Unfortunately, as is habitual, this country underestimates the import of this evil that is already pandemic. Universities and polytechnics should be the final places of nurture for those who want to lead a country into its future but that is not what it is currently.
Higher institutions here are now more like incubators of vengeance. Not only are the students subjected to all sorts of awkward treatments, bound to strip them of their self-esteem and humanity, excellence, which is a basic essence of such education, is now alien on these campuses.
This is evident even from the quality of thought and speech of some of the lecturers, including those seen in the BBC video. This situation is compounded by the fact that the country doesn’t pay attention to the personality and temperament of a lot of those who take up teaching responsibilities; so many of these characters become lecturers by accident, they are at a total loss as concerning the enormity of their responsibilities and the significance they bear on the country’s future.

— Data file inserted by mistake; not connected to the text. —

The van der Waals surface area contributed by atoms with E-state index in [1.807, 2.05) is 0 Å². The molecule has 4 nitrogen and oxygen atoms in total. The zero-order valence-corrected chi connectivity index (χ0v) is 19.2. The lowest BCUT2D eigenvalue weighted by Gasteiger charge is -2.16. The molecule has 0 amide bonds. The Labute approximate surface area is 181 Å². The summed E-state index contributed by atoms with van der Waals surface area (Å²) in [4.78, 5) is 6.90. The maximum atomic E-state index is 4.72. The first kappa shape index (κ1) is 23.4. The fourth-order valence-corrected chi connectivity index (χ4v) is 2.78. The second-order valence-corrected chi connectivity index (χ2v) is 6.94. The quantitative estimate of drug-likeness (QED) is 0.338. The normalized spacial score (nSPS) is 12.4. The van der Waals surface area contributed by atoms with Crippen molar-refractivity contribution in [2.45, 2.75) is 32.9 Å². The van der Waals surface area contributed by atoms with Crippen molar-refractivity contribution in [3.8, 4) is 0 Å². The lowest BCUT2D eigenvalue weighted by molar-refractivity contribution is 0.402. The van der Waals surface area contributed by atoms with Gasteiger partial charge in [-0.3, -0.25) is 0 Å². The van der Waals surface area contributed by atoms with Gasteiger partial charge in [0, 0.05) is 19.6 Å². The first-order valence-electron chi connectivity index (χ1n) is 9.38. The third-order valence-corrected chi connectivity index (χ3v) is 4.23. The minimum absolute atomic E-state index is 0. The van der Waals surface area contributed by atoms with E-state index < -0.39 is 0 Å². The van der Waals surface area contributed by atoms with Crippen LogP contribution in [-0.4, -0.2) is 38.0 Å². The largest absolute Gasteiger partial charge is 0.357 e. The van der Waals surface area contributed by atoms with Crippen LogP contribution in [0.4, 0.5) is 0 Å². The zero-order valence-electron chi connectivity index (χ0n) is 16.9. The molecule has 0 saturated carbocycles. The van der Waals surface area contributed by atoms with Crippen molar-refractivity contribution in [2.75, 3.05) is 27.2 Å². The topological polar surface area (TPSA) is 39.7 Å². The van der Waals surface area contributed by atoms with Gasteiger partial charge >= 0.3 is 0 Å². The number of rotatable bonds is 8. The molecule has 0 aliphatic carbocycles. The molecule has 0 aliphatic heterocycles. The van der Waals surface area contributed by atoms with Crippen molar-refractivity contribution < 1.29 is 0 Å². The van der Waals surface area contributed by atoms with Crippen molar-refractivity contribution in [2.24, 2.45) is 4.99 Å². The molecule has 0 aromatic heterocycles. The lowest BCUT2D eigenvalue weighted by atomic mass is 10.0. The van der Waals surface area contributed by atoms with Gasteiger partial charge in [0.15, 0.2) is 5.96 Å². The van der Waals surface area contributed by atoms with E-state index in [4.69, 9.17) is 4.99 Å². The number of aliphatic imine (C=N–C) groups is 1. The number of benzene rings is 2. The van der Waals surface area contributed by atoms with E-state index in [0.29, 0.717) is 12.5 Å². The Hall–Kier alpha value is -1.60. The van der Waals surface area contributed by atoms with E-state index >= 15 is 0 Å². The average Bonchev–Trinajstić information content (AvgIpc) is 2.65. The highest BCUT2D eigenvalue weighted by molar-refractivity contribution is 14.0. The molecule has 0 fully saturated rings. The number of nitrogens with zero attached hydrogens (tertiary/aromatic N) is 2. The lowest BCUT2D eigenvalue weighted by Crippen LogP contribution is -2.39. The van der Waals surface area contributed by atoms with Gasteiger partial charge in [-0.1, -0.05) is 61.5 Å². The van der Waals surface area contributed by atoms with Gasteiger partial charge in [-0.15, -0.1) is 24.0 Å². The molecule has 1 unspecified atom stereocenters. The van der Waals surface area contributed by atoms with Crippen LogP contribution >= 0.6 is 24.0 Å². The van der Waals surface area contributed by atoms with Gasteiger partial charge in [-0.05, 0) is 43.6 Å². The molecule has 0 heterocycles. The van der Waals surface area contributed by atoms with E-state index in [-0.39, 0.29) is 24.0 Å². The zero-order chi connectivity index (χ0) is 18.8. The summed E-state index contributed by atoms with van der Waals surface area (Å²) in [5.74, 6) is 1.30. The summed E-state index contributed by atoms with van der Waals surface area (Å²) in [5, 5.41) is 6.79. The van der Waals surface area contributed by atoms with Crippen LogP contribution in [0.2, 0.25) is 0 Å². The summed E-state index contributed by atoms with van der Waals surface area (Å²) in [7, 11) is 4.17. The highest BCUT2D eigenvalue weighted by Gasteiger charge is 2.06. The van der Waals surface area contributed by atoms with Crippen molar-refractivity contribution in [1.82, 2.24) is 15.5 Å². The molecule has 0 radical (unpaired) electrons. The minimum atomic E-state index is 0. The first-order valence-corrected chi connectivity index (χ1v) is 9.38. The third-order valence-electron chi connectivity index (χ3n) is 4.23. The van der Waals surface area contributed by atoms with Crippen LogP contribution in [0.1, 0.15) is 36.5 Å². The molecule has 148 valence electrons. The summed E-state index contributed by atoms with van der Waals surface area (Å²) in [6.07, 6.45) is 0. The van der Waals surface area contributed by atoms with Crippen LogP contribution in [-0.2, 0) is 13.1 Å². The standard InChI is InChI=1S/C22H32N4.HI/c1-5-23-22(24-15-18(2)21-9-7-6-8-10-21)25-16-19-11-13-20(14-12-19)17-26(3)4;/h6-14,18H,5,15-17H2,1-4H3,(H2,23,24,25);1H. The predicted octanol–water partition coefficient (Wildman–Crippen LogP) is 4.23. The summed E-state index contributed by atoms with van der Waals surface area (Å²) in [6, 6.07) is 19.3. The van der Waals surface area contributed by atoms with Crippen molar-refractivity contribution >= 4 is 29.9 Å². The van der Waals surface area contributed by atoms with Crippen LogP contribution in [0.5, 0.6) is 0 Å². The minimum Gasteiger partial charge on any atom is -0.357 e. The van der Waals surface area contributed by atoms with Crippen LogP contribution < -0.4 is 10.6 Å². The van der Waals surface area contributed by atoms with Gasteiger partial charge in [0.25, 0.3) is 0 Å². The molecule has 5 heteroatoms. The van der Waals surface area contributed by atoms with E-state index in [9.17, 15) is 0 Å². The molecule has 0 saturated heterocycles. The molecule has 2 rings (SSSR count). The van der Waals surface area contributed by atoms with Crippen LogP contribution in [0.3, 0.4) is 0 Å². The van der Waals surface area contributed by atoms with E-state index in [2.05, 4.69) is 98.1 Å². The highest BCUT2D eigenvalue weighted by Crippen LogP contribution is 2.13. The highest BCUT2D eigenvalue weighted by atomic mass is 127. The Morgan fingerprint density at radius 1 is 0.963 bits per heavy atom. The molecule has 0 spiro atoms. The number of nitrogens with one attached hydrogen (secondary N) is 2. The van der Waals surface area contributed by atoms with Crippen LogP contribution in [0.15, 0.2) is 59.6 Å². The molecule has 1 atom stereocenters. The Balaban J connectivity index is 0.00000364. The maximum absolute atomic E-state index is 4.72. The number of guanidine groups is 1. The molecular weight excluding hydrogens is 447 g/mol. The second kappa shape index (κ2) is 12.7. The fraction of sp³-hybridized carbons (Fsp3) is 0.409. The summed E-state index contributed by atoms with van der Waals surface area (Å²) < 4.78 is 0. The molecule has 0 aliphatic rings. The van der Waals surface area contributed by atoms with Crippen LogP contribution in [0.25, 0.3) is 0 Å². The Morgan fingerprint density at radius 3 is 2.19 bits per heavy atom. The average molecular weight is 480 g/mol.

So, it is now the responsibility of every Nigerian to fight this tyranny on campuses. Society itself needs to deliberately give proper orientation to its children, inculcate the equality of the sexes in every child irrespective of sex. Then, there is the need to break the culture of silence borne out of stigmatisation. The more people speak out about this evil and call out its perpetrators, the more we liberate Nigeria’s youth from bondage and assure the country’s future. This will also activate the legal and judicial system, which is not just largely untested, but also is long due for an overhaul.